Aug 9, 2014
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KLN talks about diphenhydramine and other "strong antihistamines" being atropine-like. Can someone remind me how the antihistamines have antimuscarinic effects and thus how diphenhydramine IV can be used to treat the extrapyramidal/parkinsonian symptoms?
 

thehundredthone

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Aug 20, 2012
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The first generation antihistaminics are simply not selective for H1 receptors. They are potent antagonists at muscarinic (and sometimes alpha and 5HT) receptors too. As an aside, H1 antihistaminics are actually inverse agonists rather than antagonists.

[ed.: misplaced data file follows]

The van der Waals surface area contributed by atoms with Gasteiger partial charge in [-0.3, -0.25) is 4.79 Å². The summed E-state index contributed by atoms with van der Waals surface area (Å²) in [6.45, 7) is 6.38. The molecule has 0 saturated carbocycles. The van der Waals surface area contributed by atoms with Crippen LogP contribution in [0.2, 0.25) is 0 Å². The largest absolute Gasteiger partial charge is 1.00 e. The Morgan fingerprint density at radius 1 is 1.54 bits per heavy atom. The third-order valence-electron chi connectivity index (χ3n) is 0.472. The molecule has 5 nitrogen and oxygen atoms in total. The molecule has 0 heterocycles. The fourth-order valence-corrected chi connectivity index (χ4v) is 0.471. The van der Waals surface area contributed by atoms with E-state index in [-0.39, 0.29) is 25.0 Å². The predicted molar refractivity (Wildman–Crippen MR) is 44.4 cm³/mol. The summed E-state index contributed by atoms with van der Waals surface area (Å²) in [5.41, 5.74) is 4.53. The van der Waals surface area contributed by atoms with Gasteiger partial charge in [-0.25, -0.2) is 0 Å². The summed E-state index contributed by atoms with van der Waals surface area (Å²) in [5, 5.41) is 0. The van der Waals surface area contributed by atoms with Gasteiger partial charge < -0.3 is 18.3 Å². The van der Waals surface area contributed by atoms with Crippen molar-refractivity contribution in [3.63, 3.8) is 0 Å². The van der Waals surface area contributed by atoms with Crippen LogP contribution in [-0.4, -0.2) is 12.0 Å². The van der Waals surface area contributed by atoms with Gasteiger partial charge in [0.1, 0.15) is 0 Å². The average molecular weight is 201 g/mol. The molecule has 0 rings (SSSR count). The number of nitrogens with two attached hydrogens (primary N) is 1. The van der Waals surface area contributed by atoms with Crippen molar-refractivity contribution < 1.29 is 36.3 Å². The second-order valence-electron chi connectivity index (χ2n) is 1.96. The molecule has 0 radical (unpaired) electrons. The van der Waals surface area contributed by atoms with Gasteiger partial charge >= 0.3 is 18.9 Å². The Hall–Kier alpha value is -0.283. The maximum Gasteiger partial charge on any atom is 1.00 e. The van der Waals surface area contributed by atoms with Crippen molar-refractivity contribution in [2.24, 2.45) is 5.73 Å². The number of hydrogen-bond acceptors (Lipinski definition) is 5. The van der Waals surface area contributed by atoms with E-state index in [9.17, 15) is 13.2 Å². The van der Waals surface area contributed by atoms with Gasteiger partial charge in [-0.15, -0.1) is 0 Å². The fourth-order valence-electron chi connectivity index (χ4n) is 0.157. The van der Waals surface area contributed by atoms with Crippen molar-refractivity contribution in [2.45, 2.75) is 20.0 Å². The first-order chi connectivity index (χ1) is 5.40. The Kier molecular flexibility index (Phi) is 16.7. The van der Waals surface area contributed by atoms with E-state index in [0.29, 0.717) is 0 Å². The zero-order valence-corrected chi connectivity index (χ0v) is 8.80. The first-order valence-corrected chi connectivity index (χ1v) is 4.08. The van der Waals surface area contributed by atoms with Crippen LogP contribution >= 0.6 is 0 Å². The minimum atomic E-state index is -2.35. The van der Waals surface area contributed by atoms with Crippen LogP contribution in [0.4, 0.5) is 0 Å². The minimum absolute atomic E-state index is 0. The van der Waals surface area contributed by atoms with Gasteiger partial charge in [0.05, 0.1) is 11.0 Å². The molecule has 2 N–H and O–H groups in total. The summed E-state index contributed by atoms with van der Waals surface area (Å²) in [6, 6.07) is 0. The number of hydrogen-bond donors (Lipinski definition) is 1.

http://www.biomedcentral.com/1471-2210/5/8
 

Phloston

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TCAs, anti-psychotics and first gen H1 antagonists all have anti-muscarinic effects.

The mechanism is that they bind directly to the receptors. As thehundredthone has put it, this is due to non-selectivity.
 
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